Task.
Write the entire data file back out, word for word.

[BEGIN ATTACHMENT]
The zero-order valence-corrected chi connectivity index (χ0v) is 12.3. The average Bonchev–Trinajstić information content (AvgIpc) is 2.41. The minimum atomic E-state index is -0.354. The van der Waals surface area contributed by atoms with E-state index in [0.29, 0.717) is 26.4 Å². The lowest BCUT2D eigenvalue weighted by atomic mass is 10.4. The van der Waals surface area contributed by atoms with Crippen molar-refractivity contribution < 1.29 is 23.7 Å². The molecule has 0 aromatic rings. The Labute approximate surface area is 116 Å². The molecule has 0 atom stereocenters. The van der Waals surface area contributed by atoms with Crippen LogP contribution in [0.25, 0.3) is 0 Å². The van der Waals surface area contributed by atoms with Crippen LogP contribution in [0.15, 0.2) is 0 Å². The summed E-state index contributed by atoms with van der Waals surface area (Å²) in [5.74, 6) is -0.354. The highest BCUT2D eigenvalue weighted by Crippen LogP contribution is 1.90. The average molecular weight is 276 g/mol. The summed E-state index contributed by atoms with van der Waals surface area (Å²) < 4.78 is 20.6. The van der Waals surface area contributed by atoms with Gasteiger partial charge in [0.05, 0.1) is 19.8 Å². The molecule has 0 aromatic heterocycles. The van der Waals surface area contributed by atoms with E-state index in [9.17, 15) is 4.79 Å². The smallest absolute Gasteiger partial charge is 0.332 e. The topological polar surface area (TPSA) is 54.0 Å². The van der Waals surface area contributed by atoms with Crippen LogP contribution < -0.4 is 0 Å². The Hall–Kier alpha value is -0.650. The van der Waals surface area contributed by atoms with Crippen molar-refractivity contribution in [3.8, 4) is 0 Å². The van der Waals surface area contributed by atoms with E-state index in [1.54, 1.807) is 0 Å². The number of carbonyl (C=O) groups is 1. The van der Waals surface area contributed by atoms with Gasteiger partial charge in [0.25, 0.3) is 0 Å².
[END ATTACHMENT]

The zero-order valence-corrected chi connectivity index (χ0v) is 12.3. The average Bonchev–Trinajstić information content (AvgIpc) is 2.41. The minimum atomic E-state index is -0.354. The van der Waals surface area contributed by atoms with E-state index in [0.29, 0.717) is 26.4 Å². The lowest BCUT2D eigenvalue weighted by atomic mass is 10.4. The van der Waals surface area contributed by atoms with Crippen molar-refractivity contribution < 1.29 is 23.7 Å². The molecule has 0 aromatic rings. The Labute approximate surface area is 116 Å². The molecule has 0 atom stereocenters. The van der Waals surface area contributed by atoms with Crippen LogP contribution in [0.25, 0.3) is 0 Å². The van der Waals surface area contributed by atoms with Crippen LogP contribution in [0.15, 0.2) is 0 Å². The summed E-state index contributed by atoms with van der Waals surface area (Å²) in [5.74, 6) is -0.354. The highest BCUT2D eigenvalue weighted by Crippen LogP contribution is 1.90. The average molecular weight is 276 g/mol. The summed E-state index contributed by atoms with van der Waals surface area (Å²) < 4.78 is 20.6. The van der Waals surface area contributed by atoms with Gasteiger partial charge in [0.05, 0.1) is 19.8 Å². The molecule has 0 aromatic heterocycles. The van der Waals surface area contributed by atoms with E-state index in [9.17, 15) is 4.79 Å². The smallest absolute Gasteiger partial charge is 0.332 e. The topological polar surface area (TPSA) is 54.0 Å². The van der Waals surface area contributed by atoms with Crippen LogP contribution < -0.4 is 0 Å². The Hall–Kier alpha value is -0.650. The van der Waals surface area contributed by atoms with Crippen molar-refractivity contribution in [3.8, 4) is 0 Å². The van der Waals surface area contributed by atoms with E-state index in [1.54, 1.807) is 0 Å². The number of carbonyl (C=O) groups is 1. The van der Waals surface area contributed by atoms with Gasteiger partial charge in [0.25, 0.3) is 0 Å².